I don’t know about you, but I loved show-and-tell as a kid.
Unfortunately, however, the adult version of show-and-tell—the Power Point presentation—often leaves a lot to be desired. And it seems I’m not alone when I say this. In fact, a political party in Switzerland has just started a movement to ban the use of Power Point in Switzerland.
I wish them luck (and would certainly sign their petition if I could) Until then, however, I thought I’d send along a few ways to make your next Power Point presentation powerful.
Ready, Set, Room
You need to ensure that the podium or table from behind which you are speaking is at the left of the screen as the audience faces you. Why? Because we read from left to right, and if you stand to the right of the screen you’re making us work too hard; this means we don’t like you as much.
Make sure you have a light source that will light you once the room is darkened. It’s a lot harder to shine when your audience can’t see you. If you present a lot in different conference rooms and so, aren’t ever sure what you’ll be walking into, it’s worth investing in a small spotlight [You can get them at Radio Shack] to bring with you when you speak.
Have the person who turns down the lights when the slides begin know to turn them up again during your question and answer session. Q & A is tough enough without doing it in the dark.
Slide Sense: Keeping the following rules and ideas in mind when you write up your slides will make a measurable difference in how your work is received:
The 10 20 30 Rule: This is a rule created and espoused by Guy Kawasaki, Chief Evangelist of Apple Macintosh. He claims—and I agree—that every presentation should have no more than ten slides, should go on for no more than twenty minutes, and the type on each slide should be no smaller than thirty points. If you have to use smaller type to fit in all the things you want to say, then you don’t have a strong handle on either how you factor into the presentation or on the material you’re presenting.
The Reverse Six: When placing multiple pieces of discrete information, logos, or pictures on one slide, you want to first sort the images by importance and then place them in a reverse six pattern on the slide, from most to least important. This will ensure the images you most want to highlight are in the slide’s ‘sweet spot’. (Note: you will see this same technique used in many magazine cover taglines.)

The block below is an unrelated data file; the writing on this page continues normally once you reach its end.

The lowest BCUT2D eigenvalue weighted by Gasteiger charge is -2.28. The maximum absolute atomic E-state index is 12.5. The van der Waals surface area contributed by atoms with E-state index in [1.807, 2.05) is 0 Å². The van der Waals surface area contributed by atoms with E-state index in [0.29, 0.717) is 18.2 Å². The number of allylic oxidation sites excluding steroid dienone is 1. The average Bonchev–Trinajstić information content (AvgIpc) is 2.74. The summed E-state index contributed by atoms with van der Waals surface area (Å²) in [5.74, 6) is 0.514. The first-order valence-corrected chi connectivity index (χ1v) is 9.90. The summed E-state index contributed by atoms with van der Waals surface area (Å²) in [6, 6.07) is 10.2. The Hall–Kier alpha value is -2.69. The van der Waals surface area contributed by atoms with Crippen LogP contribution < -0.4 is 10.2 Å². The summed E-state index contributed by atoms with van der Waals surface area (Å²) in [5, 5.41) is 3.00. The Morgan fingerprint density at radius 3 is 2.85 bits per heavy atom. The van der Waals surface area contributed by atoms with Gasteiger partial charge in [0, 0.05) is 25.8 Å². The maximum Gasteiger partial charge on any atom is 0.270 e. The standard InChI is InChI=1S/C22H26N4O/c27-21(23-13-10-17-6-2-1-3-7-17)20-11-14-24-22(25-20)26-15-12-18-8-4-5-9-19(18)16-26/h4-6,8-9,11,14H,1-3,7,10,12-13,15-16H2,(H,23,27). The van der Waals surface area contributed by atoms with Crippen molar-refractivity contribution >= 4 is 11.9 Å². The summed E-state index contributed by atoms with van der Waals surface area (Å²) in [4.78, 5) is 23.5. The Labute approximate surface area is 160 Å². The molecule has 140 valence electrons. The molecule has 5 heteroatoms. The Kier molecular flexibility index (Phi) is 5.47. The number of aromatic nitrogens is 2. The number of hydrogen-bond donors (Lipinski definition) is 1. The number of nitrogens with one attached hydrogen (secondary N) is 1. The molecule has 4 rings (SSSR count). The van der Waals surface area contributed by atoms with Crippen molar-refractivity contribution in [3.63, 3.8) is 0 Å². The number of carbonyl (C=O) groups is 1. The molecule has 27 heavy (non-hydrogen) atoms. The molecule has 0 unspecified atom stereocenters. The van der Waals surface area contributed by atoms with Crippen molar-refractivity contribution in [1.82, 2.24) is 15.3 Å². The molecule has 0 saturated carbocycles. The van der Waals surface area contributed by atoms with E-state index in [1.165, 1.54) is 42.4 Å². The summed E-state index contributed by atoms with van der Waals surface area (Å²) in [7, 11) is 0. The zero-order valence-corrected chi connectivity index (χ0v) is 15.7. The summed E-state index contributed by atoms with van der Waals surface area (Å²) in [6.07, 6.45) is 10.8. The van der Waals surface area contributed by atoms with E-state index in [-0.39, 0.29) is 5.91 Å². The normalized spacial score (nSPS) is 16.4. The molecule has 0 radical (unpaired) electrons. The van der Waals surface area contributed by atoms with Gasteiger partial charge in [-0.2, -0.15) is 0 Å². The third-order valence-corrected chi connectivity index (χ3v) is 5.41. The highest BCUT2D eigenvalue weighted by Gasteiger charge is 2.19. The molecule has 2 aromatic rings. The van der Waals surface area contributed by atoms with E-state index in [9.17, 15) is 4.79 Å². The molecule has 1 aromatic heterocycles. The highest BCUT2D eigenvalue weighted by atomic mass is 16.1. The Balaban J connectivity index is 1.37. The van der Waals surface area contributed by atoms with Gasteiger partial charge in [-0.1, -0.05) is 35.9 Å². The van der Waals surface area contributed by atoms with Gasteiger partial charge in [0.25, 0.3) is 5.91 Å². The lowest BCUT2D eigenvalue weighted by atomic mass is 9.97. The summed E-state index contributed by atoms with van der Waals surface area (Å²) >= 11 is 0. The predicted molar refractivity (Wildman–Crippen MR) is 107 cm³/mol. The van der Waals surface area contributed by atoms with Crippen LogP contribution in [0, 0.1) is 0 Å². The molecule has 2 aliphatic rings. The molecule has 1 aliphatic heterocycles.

The Left/Right Rule: If you are placing two images or products side by side, you want to put the one you want your audience to choose, or pay greater attention to, on the right hand side of the slide. No matter how sophisticated we may believe ourselves to be, we still view the left hand side as sinister. (Note: this is why the majority of talk show hosts sit so they appear on the right hand side of your television screen. It’s also why when they do a product compare/contrast in a television commercial, the product they want you to buy will be on the right hand side of your screen.
Practice Is Perfect: One of the drawbacks to using it is that we get so caught up in building our deck that we don’t have the stamina left over to practice the presentation of that deck.
Alternatively, some of us have come to think that because we have the visuals we no longer have to be concerned about how we are going to present those visuals.
And, finally, many of us feel stupid practicing out loud when there’s no audience present. It feels too much like being back in kindergarten playing make-believe—and I get that. (For the record, I hated make-believe. I am what nursery school teachers refer to as “very grounded in reality.” )
That said, I can’t say often enough how important it is to practice every presentation out loud before you deliver it.
Finally—and I don’t imagine there are very many of you who are going to like reading this—it’s not enough to practice it once and say, “OK. I see what I need to do. I don’t need to practice it again.” You need to practice it again. And then you need to practice it at least once more after that.